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I have been interested in nature for most of my life but since I retired I spend as much time as I can exploring the nature reserves and wildlife hotspots of my adopted home, Dorset in southern England. Whilst out I record what I see and take snaps where I can (I am no photographer!) and that forms the basis of my Nature of Dorset website. When I find something new I like to research it and write about it in my nature notes, it is how I learn and hopefully you might find my notes helpful as well!

This website is for the people of Dorset interested in wildlife and for people from elsewhere interested in the wildlife of Dorset!

16 September, 2016

Russula caerulea: the humpback brittlegill

I am always nervous when I start to research and learn about new fungi prior to writing my nature note to summarise what I have found out. Why? Because true fungus identification means picking a specimen, turning it up side down to look at the underside, smelling it, possibly even tasting it, may be pulling it apart. I just cannot do that, I feel it has a right to its own life and I should leave it where it is. It is a personal thing I would certainly not criticise anyone for examining a specimen really closely, especially in the name of science.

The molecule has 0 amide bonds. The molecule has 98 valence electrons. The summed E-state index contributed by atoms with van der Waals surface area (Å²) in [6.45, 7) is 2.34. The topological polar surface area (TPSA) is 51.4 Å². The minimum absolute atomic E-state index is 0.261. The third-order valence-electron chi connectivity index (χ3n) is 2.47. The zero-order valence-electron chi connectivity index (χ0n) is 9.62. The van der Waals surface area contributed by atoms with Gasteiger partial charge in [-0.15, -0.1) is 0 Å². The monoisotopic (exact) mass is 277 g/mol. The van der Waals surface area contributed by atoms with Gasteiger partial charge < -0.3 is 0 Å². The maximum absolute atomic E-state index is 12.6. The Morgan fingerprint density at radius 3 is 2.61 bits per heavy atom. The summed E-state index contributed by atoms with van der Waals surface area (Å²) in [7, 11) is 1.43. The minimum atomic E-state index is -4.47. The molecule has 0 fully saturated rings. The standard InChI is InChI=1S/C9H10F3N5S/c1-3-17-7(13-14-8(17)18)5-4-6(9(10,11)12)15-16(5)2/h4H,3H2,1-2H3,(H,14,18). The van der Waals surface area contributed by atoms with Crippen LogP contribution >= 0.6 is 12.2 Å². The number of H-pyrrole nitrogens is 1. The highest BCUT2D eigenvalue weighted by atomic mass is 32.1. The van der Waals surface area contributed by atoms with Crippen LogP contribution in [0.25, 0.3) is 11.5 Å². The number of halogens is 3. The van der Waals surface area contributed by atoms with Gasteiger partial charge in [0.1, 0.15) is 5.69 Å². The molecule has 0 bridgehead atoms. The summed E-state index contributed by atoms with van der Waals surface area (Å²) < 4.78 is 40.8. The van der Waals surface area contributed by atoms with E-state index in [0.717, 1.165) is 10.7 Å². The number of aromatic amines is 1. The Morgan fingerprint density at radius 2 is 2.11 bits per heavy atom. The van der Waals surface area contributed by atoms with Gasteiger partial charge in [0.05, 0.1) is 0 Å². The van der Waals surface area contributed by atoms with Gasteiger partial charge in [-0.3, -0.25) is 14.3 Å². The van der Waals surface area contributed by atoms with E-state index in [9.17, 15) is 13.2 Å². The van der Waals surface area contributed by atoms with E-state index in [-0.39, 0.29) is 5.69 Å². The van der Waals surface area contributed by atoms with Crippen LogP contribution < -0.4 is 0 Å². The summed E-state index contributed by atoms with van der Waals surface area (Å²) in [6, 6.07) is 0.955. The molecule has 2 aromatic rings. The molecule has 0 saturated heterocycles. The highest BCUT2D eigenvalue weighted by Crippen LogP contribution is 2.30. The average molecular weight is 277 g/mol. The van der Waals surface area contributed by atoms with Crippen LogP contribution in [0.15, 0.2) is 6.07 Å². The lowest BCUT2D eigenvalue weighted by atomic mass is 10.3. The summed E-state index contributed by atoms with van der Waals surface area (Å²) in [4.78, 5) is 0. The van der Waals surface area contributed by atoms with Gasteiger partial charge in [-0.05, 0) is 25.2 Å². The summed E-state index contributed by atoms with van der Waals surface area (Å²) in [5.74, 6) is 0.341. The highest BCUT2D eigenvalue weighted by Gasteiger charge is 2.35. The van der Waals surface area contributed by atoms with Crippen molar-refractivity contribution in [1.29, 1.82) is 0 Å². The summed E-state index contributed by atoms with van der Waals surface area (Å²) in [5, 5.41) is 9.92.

So, with some trepidation I name this species the humpback brittlegill (Russula caerulea) and now await someone telling me its not! The russulas are very difficult to identify without the close examination I described above but most species of the family have a dimple in the top of the cap whilst the humpback has a small hump on its back! It is found in pine forests in late summer and early autumn so that fits with where and when I took this photograph.
It has a bitter taste so not one for the frying pan.
Russula caerulea: the humpback brittlegill